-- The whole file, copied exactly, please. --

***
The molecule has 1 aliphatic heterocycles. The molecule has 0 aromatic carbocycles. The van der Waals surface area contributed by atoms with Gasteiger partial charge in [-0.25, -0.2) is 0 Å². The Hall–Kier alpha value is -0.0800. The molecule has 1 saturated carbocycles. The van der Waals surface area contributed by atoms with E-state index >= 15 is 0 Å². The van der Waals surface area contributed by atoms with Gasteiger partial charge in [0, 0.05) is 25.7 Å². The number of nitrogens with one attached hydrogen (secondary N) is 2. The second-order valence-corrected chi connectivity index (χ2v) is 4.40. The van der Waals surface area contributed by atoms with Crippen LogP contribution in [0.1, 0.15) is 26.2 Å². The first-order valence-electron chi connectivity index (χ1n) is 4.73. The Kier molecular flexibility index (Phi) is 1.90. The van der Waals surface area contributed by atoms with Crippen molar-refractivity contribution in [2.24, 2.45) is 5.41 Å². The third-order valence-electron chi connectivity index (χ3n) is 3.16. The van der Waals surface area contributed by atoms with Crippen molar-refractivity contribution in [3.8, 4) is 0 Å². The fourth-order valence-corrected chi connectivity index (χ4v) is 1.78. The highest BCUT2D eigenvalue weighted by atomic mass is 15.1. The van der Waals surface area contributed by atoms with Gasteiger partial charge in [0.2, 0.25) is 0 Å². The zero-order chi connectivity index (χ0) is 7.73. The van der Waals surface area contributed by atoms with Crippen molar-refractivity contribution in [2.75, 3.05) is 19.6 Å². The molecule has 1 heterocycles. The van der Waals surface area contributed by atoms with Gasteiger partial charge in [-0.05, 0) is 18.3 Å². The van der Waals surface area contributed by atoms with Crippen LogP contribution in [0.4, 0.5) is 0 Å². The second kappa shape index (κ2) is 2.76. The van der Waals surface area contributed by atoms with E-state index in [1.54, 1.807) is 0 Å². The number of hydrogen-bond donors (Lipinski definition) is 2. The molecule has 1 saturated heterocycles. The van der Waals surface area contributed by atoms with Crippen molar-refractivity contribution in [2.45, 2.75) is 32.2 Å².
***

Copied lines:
The molecule has 1 aliphatic heterocycles. The molecule has 0 aromatic carbocycles. The van der Waals surface area contributed by atoms with Gasteiger partial charge in [-0.25, -0.2) is 0 Å². The Hall–Kier alpha value is -0.0800. The molecule has 1 saturated carbocycles. The van der Waals surface area contributed by atoms with E-state index >= 15 is 0 Å². The van der Waals surface area contributed by atoms with Gasteiger partial charge in [0, 0.05) is 25.7 Å². The number of nitrogens with one attached hydrogen (secondary N) is 2. The second-order valence-corrected chi connectivity index (χ2v) is 4.40. The van der Waals surface area contributed by atoms with Crippen LogP contribution in [0.1, 0.15) is 26.2 Å². The first-order valence-electron chi connectivity index (χ1n) is 4.73. The Kier molecular flexibility index (Phi) is 1.90. The van der Waals surface area contributed by atoms with Crippen molar-refractivity contribution in [2.24, 2.45) is 5.41 Å². The third-order valence-electron chi connectivity index (χ3n) is 3.16. The van der Waals surface area contributed by atoms with Crippen molar-refractivity contribution in [3.8, 4) is 0 Å². The fourth-order valence-corrected chi connectivity index (χ4v) is 1.78. The highest BCUT2D eigenvalue weighted by atomic mass is 15.1. The van der Waals surface area contributed by atoms with Gasteiger partial charge in [0.2, 0.25) is 0 Å². The zero-order chi connectivity index (χ0) is 7.73. The van der Waals surface area contributed by atoms with Crippen molar-refractivity contribution in [2.75, 3.05) is 19.6 Å². The molecule has 1 heterocycles. The van der Waals surface area contributed by atoms with Gasteiger partial charge in [-0.05, 0) is 18.3 Å². The van der Waals surface area contributed by atoms with Crippen LogP contribution in [0.4, 0.5) is 0 Å². The second kappa shape index (κ2) is 2.76. The van der Waals surface area contributed by atoms with E-state index in [1.54, 1.807) is 0 Å². The number of hydrogen-bond donors (Lipinski definition) is 2. The molecule has 1 saturated heterocycles. The van der Waals surface area contributed by atoms with Crippen molar-refractivity contribution in [2.45, 2.75) is 32.2 Å².